After recalling buffalo burgers and Madu playing the sitar, I sluggishly draw a few conclusions. I recognize that my reduced self on the ceiling is not only disconnected from my body, but from all emotion. Memory and verbal functioning appear intact. But emotional intelligence is gone. In ordinary awareness, the memory of specific music is almost as great as the experience of it (which can be said of few things). Yet I feel no joy in remembering Madu’s gorgeous improvisations. Moreover, I feel no terror, anger, woe, excitement, desire, hope, or any other emotion about this amputation from my body. My attached self would have registered seismic emotion for the loss. In my new form I am nonpartisan. I feel nothing. The emotional vacuum explains one thing, though: these endless, crawling thoughts are flat, tinny. Decoupled from feelings, thoughts alone do not match the vigor of waking consciousness.

Also, recollections of buffalo burgers and music make me realize something else. I am recording no new sensory impressions. Memory tells me the burgers smell bad and the music sounds good, just as memory now tells me that the decrepit bathroom reeks and the room crackles with heat. True, I have a bird’s-eye view of my body on the bed. But I can’t pan the room. So apart from my tunnel vision I no longer collect new sights, sounds, smells, tastes, tactile sensations, or any other stimuli.

And my intuition is missing as well. I can’t get a fix on what is happening to me. My thoughts unfold analytically, colorlessly comparing and contrasting my current situation with previously known states of consciousness. The emotional void makes me conclude that I am not operating in normal waking consciousness, not floating in a music-induced meditative rhapsody, not dreaming, and probably not hallucinating (at least not if the happy high school experiments with psychedelic substances provide adequate points of comparison). Death remains the most logical explanation for my present condition; I cannot rule it out. Beyond that, my thinking has literally hit a ceiling. To assess new situations, I need intuition. But intuition has vanished. I can count on no flashes of insight, no fundamental sense of what is going on or what may happen next.

The loss of emotional, perceptive, and intuitive intelligences leaves me with a fractional awareness that slow-rolls mechanically through the thick film. I think of Madu’s drone strings: my former self had a drone—a profound, permanent, underlying stream that centered my life. My drone component defined and supported me, as the drone of a sitar, the drone of a bagpipe, or the pedal point of an organ create an identity for the musical piece. Somehow my drone has played out or become inaudible. My consciousness is limited to thinking. I note that thinking, in and of itself, is not all it’s cracked up to be.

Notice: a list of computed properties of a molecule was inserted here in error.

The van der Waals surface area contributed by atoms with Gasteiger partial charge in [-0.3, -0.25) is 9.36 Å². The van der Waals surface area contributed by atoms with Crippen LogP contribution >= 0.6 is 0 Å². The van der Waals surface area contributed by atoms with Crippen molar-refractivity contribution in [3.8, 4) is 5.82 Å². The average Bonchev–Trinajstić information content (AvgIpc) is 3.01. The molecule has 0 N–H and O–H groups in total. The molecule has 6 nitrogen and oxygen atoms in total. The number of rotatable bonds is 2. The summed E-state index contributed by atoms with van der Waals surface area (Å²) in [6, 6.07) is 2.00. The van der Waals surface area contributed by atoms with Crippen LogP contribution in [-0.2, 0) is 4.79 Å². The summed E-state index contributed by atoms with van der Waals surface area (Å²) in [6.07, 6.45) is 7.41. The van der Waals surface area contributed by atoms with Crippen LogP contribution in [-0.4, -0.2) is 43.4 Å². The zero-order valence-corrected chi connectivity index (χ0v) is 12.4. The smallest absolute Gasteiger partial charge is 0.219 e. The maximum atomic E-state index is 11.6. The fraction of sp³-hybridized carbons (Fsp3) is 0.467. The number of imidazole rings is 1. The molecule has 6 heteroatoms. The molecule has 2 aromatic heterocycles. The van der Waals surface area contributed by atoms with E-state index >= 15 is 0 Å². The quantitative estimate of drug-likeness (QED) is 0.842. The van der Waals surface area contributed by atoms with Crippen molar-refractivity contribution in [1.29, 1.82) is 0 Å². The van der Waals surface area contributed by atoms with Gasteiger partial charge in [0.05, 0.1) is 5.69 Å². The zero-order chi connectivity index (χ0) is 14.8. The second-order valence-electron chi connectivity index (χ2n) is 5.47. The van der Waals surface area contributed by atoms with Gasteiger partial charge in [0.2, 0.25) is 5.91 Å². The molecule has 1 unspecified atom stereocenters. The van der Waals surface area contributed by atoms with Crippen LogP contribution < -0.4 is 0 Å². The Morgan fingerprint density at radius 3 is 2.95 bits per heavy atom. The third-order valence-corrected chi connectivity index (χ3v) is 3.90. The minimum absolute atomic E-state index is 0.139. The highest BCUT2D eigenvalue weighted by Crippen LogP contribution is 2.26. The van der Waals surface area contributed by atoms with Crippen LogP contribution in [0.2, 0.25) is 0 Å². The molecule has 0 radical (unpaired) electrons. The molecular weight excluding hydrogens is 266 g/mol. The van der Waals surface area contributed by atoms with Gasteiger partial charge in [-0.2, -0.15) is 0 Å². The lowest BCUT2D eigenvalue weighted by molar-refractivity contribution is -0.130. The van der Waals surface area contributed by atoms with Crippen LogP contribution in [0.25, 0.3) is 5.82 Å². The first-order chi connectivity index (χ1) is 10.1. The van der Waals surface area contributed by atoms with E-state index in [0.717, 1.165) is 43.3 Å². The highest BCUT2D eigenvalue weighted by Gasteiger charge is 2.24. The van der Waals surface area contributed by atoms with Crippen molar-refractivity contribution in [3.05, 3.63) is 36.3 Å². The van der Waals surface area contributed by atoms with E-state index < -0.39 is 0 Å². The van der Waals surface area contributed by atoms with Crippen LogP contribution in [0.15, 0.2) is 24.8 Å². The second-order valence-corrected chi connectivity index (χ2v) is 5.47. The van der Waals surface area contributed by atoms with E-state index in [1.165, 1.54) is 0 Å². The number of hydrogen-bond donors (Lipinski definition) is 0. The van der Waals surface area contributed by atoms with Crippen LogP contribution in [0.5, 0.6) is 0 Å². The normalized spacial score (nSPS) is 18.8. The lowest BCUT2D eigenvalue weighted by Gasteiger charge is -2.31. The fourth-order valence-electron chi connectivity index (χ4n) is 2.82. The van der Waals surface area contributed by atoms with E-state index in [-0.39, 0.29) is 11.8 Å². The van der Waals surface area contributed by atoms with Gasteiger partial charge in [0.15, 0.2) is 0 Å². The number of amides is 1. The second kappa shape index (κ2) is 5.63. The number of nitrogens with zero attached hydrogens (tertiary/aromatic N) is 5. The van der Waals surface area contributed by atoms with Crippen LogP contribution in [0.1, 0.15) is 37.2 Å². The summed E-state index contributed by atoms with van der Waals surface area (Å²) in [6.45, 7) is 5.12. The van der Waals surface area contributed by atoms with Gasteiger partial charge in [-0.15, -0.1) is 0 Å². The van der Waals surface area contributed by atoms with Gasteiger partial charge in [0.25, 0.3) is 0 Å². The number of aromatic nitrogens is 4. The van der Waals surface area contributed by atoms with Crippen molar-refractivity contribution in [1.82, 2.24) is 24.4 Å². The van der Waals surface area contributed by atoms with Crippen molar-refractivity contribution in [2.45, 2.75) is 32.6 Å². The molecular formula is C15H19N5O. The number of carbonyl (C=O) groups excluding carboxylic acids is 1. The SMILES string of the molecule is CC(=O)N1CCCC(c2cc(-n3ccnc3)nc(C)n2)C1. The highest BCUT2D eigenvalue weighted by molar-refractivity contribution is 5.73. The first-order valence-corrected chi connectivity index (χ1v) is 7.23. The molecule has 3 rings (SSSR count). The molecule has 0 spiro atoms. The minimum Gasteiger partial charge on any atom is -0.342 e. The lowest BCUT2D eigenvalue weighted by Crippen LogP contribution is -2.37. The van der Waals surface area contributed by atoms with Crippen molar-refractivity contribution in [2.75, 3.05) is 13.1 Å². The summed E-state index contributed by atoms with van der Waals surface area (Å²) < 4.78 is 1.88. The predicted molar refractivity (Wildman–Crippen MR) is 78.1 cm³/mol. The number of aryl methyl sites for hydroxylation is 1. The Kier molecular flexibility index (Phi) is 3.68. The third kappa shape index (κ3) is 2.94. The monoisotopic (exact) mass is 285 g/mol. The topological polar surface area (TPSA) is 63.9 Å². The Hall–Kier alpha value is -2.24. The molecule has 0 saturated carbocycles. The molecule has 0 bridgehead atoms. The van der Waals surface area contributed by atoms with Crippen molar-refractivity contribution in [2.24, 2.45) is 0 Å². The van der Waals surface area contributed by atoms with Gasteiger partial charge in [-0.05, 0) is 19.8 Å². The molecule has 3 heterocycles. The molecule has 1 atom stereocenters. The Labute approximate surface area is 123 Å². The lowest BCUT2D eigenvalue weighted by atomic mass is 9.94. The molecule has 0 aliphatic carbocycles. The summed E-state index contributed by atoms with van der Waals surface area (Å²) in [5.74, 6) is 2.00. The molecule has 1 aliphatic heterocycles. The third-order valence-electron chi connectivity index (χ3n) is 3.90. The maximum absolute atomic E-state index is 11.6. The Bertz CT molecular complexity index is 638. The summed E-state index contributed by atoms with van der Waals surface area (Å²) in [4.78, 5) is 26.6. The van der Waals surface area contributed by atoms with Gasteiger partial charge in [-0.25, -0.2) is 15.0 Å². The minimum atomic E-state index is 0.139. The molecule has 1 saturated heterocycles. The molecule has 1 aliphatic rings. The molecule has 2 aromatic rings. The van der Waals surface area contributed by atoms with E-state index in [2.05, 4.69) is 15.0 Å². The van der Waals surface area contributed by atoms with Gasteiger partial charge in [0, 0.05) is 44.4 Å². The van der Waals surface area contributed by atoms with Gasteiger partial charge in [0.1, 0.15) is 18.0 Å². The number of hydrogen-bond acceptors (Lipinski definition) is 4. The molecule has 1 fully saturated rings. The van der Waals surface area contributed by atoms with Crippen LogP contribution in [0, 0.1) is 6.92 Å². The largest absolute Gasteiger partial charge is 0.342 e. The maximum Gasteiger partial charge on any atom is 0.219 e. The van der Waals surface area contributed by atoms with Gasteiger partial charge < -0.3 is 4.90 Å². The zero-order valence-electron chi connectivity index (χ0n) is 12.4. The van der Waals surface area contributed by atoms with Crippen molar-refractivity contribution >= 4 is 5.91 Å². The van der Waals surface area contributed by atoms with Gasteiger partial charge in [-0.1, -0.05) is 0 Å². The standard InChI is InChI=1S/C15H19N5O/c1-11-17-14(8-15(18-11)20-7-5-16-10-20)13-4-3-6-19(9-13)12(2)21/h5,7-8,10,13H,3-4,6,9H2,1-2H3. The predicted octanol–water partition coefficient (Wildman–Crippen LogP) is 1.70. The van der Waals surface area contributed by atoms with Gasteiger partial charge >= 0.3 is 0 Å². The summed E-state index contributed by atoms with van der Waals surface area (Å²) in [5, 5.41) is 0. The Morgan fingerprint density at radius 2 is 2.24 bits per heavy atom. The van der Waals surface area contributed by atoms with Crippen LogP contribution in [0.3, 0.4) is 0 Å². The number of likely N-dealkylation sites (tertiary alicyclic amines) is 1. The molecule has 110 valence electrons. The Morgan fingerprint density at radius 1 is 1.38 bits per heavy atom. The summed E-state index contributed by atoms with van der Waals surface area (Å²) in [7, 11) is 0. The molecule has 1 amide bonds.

Nor is death. If my present state signals death, then so far death is not a reward or punishment, not a cosmic merger or an extinction, not much of anything. But probably death, like conception and birth, is not a moment but a process. I will transition backwards, shedding layers of previously accrued states of consciousness until I end up at my pre-birth condition, which is nothingness. But for the nonce I exist as a stream of bland thoughts, which rely heavily on memories.

Memories. My body would someday exist only as a memory to my family. Perhaps for me as well—because as I peer downward, I no longer see my body in sharp focus as I had when it and I first separated. Since I no longer have an imagination, I know that the fuzziness at the edges of the wrap-around dress is real and not imagined. My inert, crimped body is definitely hazier, like a memory that frays on its way to oblivion. My former self would have grown alarmed to see itself blurring. But I am a neutral being now; I wait for the next thoughts.

The next thoughts emerge from the gray film at a slightly quickened pace, loaded with memories. I don’t see anything, but I hear a slow and sonorous thumping. My mother’s heartbeat booms around me—omnidirectional, omnipresent, marching me from latency to actuality. The steady, low-pitched thump beats on, through dissonance and consonance, no matter what else happens in the world. Although less immediate and less constant, I hear the pitch and cadence of my parents’ voices. My father whistles and my mother sings. Swathed in those sounds and the drone of her heart, I float in preconsciousness, which is the state of nothing turning into something.